With this in mind can anyone tell me why it should cost £39 whenever a direct debit isn’t paid due to lack of funds? The banks cannot, by law, levy punitive fees so the £39 (that I pay, other banks may be more or less) is what they claim is the actually cost of dealing with my unpaid bill. Given that all they do is not pay out some money and send me a letter to tell me this their claim seems a little over exaggerated. This has been quite a contentious issue here in the UK.

Leaving aside the debate on the fairness of bank fees I find it surprising that we can’t do something as simple as adding conditional transactions to our accounts. I can set up direct debits, standing orders and transfer money to other accounts, even setting the date on which all of these happen but I can’t tell them to only do it if there is enough money in the account.

What I would like to do is this:

If ( $balance > $amount )
{
Bank_transfer( $recipient, $amount )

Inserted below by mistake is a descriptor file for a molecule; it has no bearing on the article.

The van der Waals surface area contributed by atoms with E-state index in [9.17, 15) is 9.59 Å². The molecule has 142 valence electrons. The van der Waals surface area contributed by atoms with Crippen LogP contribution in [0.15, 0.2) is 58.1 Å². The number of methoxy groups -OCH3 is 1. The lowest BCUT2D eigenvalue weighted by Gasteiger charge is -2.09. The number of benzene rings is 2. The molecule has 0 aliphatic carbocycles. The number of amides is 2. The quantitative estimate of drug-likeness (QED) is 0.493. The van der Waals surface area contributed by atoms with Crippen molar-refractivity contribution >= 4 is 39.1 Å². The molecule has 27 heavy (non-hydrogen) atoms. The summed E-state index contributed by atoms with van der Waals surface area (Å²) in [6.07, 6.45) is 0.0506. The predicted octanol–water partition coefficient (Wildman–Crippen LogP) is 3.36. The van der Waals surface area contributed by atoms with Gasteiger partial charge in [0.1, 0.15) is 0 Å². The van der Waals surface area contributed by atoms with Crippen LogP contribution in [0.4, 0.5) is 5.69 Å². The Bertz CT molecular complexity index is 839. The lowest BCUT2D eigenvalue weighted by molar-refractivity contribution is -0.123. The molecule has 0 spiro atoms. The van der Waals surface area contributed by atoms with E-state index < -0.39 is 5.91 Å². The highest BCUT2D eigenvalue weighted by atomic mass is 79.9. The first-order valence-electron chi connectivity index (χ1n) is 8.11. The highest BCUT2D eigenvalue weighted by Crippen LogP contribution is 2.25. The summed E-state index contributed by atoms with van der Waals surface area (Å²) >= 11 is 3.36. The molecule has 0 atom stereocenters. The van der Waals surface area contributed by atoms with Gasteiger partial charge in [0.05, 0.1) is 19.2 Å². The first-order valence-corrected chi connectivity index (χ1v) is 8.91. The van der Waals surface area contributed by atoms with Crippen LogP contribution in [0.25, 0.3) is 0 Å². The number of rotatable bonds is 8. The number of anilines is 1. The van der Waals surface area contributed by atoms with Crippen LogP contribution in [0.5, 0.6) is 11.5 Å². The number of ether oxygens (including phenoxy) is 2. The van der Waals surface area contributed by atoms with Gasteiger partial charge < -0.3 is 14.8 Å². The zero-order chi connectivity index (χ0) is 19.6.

}

Quite simple, if there is enough money in the account the bill gets paid and if not nothing happens. No nasty letters required and not need to charge me a fortune.

The computing overhead has got to be pretty minimal as they must already be running their own similar conditionals on automated transactions that would be replaced by user generated ones.

In this current world of financial uncertainty and daily stories of fraud and mismanagement of funds maybe a bank that focused on service and reliability for then regular account holders might be able to do quite well. Until that point I will just have to continue frantically cancelling direct debits and standing orders when I realise a client hasn’t paid me on time and there’s no money in my account ( this happens all too frequently).

Printing with Firebug

Wednesday, December 10th, 2008

I use firebug firefox plugin for a number of web design/development related tasks but there is also one general purpose use that I have found for it.

I read a lot of blogs to keep up with news, views and to learn new things about web design/ web development and computing in general. I, like many people, don’t like to read long documents on the screen so I often print them out to read in bed or on a train journey.